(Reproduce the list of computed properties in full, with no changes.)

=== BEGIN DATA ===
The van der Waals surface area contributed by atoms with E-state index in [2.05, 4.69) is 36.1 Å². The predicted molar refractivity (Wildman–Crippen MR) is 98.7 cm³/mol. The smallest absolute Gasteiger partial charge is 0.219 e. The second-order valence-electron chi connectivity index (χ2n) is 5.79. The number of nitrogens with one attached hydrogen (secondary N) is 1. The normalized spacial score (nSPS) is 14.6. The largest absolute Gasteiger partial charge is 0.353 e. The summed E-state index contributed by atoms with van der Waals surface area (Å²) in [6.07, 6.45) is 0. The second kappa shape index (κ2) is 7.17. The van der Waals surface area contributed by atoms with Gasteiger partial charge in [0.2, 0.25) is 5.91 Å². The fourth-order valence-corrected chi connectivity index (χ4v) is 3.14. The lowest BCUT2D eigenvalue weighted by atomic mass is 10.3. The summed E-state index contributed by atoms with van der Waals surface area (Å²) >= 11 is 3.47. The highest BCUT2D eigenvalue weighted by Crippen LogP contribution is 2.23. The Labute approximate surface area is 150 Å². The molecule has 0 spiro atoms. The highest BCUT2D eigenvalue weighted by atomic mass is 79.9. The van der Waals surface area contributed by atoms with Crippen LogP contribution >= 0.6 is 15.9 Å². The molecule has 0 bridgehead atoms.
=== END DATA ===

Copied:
The van der Waals surface area contributed by atoms with E-state index in [2.05, 4.69) is 36.1 Å². The predicted molar refractivity (Wildman–Crippen MR) is 98.7 cm³/mol. The smallest absolute Gasteiger partial charge is 0.219 e. The second-order valence-electron chi connectivity index (χ2n) is 5.79. The number of nitrogens with one attached hydrogen (secondary N) is 1. The normalized spacial score (nSPS) is 14.6. The largest absolute Gasteiger partial charge is 0.353 e. The summed E-state index contributed by atoms with van der Waals surface area (Å²) in [6.07, 6.45) is 0. The second kappa shape index (κ2) is 7.17. The van der Waals surface area contributed by atoms with Gasteiger partial charge in [0.2, 0.25) is 5.91 Å². The fourth-order valence-corrected chi connectivity index (χ4v) is 3.14. The lowest BCUT2D eigenvalue weighted by atomic mass is 10.3. The summed E-state index contributed by atoms with van der Waals surface area (Å²) >= 11 is 3.47. The highest BCUT2D eigenvalue weighted by Crippen LogP contribution is 2.23. The Labute approximate surface area is 150 Å². The molecule has 0 spiro atoms. The highest BCUT2D eigenvalue weighted by atomic mass is 79.9. The van der Waals surface area contributed by atoms with Crippen LogP contribution >= 0.6 is 15.9 Å². The molecule has 0 bridgehead atoms.